TOPICS: Editorial; Foreign Affairs; News/Current Events; Politics/Elections; US: Connecticut; United Kingdom
KEYWORDS: alqaeda; andrewsullivanlist; antisemitism; blair; bush; iraq; osama; saddam; uk; us; war
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To: Cachelot
If Israel deliberately attacked the Liberty because they felt they had no choice, who was the responsible party?

Talk about skewed reasoning. Because what was done was so awful, we're supposed to automatically conclude that the perpetrator had good reason, and to shift responsibility. That e-mailer is not even positing what LBJ's backstabbing was, still less offering evidence. And we're supposed to accept these hypotheticals on faith?

I repeat my request to you for evidence of what you are charging.

161 posted on 10/21/2002 6:58:55 AM PDT by aristeides
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To: Neophyte
If I'm a buffoon, I'm a buffoon that knows how to spell correctly the name of the author James Bamford. He is well-known. 20 or so years ago, he wrote what became the standard book on the NSA, and last year he published a new one, Body of Secrets. The whole book -- and the chapter on the Liberty in particular -- are well-sourced, being apparently largely based on interviews with surviving responsible people. I've suggested on this thread before, and I will suggest it again, that people who want to comment on the Liberty attack should read the chapter. If you don't, that means you will not be aware of relevant evidence.

You keep demanding that I offer an explanation for Israel's attack. I admitted I don't know the reason, and for some reason you're not satisfied with that answer. You appear to want to conclude that, because I can't give you that answer, therefore the attack on the Liberty, which is well documented, did not happen. You're not reasoning logically.

162 posted on 10/21/2002 7:05:40 AM PDT by aristeides
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To: aristeides
I repeat my request to you for evidence of what you are charging.

Lol. As I said, it was here on FR. Go and look it up. From what you have let slip, you probably participated in the thread. Now you profess to know nothing :).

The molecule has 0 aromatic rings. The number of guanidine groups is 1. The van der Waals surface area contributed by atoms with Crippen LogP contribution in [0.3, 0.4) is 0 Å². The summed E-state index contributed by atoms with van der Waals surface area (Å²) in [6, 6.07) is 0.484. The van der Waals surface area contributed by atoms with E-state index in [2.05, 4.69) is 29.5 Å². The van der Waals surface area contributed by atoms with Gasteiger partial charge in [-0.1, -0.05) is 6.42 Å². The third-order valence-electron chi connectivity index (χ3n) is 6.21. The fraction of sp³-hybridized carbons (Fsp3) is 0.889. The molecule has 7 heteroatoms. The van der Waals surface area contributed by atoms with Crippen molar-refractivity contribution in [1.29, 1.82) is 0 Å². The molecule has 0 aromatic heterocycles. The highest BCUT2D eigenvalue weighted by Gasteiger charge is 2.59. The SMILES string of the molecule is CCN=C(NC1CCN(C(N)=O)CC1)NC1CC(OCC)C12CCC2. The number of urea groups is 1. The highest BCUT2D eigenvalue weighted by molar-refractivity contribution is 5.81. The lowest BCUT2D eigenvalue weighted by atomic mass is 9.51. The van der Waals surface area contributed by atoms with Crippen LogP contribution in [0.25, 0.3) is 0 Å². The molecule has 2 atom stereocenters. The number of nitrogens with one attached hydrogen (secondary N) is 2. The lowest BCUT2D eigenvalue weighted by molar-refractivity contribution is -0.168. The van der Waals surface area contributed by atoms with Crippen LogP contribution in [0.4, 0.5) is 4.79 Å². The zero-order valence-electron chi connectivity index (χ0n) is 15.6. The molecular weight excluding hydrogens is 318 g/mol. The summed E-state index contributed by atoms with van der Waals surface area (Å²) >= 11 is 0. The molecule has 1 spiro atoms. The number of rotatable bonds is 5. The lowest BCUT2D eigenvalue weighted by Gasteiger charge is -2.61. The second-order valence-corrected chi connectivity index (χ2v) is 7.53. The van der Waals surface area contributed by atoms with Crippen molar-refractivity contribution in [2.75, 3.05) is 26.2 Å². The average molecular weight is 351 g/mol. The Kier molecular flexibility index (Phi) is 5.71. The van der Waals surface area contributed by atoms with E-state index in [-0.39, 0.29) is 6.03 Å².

Of course, my view of things may be a little coldblooded for your delicate sensibilites. If I had been in the Israeli forces and been attacked by a supposed "ally", I'd have sent the ship to the bottom immediately rather than just disabling the communications. What's more, I'd not have bothered with warnings, polite requests, pleas or other niceties.

163 posted on 10/21/2002 7:25:08 AM PDT by Cachelot
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To: Cachelot; Poohbah
Actually, I have a good reason to keep asking for evidence. If memory serves, somebody (I think it was Poohbah) responded to my requests for evidence for the claims being made that the Egyptian army was acting as if it was getting intelligence from somewhere by giving a page reference to Dupuy's book about the Arab-Israeli wars. I didn't have the book at the time, so I couldn't check. I now have that book. I read the sections on the Liberty and on the Egyptian front in the '67 war. I found no statements of the kind we were told would be there. I suspect it's all a convenient myth. But perhaps I was looking in the wrong place. So I'm asking again for that page reference.

By the way, Dupuy was obviously totally unsatisfied with the official explanations of the attack on the Liberty, including the Israeli one. I can't quote the book now, as it's in my office.